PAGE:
I consider myself well read. What does that mean? I mean old school well read. From Aristotle and Plato through Schopenhauer and Nietzsche all the important Russians, French and English novelists, The New Yorker, you get the idea. And whenever I come across someone well known I haven’t read, it bothers me. I have very clear ideas about reading. First, I never read anything twice, I decided long ago, I prefer to read more than enjoy over and over the trusted few. A matter of temperaments of course, but I made my decision, and I follow it quite strictly. The other rule I have about reading is that I don’t generally read anything that was written in the last 50 years. The main reason being that I don’t trust critics, for me, the only and best critic is time. Time, as a critic, never waivers and never falters, she is flawless. This way I don’t read garbage. I will not read what I don’t think will be in read in 50 years. And the best way to do that is only read things that have been in print for at least 50 years. Yes, there are some exceptions, but very infrequent, and when I make them, it is usually for some pop-spirituality book I am forced to read by a woman. (There is no bias there that is all fact.)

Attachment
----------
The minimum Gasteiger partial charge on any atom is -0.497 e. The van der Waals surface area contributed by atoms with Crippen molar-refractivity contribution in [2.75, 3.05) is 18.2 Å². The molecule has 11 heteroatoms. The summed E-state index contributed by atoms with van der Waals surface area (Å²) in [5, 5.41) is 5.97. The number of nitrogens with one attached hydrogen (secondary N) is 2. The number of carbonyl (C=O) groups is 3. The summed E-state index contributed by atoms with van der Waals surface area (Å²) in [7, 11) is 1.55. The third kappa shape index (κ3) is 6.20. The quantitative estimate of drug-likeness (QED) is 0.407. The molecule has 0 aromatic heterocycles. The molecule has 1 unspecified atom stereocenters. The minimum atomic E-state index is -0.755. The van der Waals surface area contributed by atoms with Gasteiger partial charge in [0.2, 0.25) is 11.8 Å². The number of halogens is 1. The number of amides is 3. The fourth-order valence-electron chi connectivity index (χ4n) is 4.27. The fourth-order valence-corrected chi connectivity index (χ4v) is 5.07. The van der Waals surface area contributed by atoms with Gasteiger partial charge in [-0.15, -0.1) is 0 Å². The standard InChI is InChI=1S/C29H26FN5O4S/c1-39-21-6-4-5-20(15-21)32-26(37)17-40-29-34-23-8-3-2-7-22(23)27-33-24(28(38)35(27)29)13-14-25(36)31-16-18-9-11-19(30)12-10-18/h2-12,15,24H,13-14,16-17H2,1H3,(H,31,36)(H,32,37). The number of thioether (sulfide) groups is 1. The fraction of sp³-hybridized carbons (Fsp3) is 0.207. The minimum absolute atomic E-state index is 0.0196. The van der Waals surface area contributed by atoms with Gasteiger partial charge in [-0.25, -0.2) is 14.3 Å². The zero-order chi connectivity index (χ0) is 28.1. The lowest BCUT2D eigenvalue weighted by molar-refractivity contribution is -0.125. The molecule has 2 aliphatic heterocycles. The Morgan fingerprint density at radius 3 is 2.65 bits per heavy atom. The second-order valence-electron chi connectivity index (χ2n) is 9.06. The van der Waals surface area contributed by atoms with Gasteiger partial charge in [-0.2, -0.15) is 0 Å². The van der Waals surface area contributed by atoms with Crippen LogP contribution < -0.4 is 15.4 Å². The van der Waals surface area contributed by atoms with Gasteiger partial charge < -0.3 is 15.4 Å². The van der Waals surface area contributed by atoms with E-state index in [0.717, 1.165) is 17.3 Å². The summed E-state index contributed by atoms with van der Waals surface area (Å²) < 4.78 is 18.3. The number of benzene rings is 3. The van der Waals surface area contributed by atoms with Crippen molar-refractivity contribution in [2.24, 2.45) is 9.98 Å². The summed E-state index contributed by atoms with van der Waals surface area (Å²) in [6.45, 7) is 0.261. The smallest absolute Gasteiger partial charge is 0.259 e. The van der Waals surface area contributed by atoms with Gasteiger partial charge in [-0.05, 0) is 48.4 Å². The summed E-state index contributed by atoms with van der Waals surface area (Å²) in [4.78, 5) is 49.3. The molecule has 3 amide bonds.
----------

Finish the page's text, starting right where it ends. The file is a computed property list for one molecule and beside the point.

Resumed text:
So can someone who hasn’t read Harry Potter, or The DaVinci Code (though I am a big fan of DaVinci’s Inquest, first TV show that has hooked me in years) be considered well read? I tend to think so. Can someone who hasn’t read Stendhal be considered well read, maybe more difficult. Well, long way back to Ayn Rand. There I am on a farm, broke, hungry, no booze, only cigarettes, potatoes and a big jar of Nescafe. I was going days without speaking to anyone. I find an old edition of Ayn Rand’s The Fountainhead which I had left there years ago. It was a pocket edition, small print, coming apart a bit at the seams. An address in Hong Kong, written on the inside cover. I think I bought it at a used English bookstore in Madrid many years back.